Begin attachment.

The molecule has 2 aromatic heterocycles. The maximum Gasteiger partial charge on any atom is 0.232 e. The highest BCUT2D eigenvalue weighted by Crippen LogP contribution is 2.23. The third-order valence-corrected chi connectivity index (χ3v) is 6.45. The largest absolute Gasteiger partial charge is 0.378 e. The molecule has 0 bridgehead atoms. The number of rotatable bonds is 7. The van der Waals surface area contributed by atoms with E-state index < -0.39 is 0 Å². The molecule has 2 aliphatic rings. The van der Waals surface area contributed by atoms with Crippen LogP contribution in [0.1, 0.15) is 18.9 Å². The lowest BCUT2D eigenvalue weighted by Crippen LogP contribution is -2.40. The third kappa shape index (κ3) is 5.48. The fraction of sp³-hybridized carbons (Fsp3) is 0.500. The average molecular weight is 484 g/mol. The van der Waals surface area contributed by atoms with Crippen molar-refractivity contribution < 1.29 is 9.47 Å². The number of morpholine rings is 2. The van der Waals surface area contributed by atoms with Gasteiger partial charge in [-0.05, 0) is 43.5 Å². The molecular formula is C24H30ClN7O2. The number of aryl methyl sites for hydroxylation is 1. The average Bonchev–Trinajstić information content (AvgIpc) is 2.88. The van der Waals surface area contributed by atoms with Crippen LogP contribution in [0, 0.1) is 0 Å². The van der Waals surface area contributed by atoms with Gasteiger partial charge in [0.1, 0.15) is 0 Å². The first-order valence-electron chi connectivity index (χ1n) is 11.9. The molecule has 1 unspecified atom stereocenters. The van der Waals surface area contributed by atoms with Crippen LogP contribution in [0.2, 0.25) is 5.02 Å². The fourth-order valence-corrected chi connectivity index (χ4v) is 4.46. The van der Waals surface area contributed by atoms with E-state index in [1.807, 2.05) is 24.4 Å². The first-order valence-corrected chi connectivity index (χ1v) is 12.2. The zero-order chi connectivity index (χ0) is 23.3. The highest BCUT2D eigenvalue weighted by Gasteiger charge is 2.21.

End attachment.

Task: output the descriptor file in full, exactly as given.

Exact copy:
The molecule has 2 aromatic heterocycles. The maximum Gasteiger partial charge on any atom is 0.232 e. The highest BCUT2D eigenvalue weighted by Crippen LogP contribution is 2.23. The third-order valence-corrected chi connectivity index (χ3v) is 6.45. The largest absolute Gasteiger partial charge is 0.378 e. The molecule has 0 bridgehead atoms. The number of rotatable bonds is 7. The van der Waals surface area contributed by atoms with E-state index < -0.39 is 0 Å². The molecule has 2 aliphatic rings. The van der Waals surface area contributed by atoms with Crippen LogP contribution in [0.1, 0.15) is 18.9 Å². The lowest BCUT2D eigenvalue weighted by Crippen LogP contribution is -2.40. The third kappa shape index (κ3) is 5.48. The fraction of sp³-hybridized carbons (Fsp3) is 0.500. The average molecular weight is 484 g/mol. The van der Waals surface area contributed by atoms with Crippen molar-refractivity contribution < 1.29 is 9.47 Å². The number of morpholine rings is 2. The van der Waals surface area contributed by atoms with Gasteiger partial charge in [-0.05, 0) is 43.5 Å². The molecular formula is C24H30ClN7O2. The number of aryl methyl sites for hydroxylation is 1. The average Bonchev–Trinajstić information content (AvgIpc) is 2.88. The van der Waals surface area contributed by atoms with Crippen LogP contribution in [0, 0.1) is 0 Å². The van der Waals surface area contributed by atoms with Gasteiger partial charge in [0.1, 0.15) is 0 Å². The first-order valence-electron chi connectivity index (χ1n) is 11.9. The molecule has 1 unspecified atom stereocenters. The van der Waals surface area contributed by atoms with Crippen LogP contribution in [0.2, 0.25) is 5.02 Å². The fourth-order valence-corrected chi connectivity index (χ4v) is 4.46. The van der Waals surface area contributed by atoms with E-state index in [1.807, 2.05) is 24.4 Å². The first-order valence-corrected chi connectivity index (χ1v) is 12.2. The zero-order chi connectivity index (χ0) is 23.3. The highest BCUT2D eigenvalue weighted by Gasteiger charge is 2.21.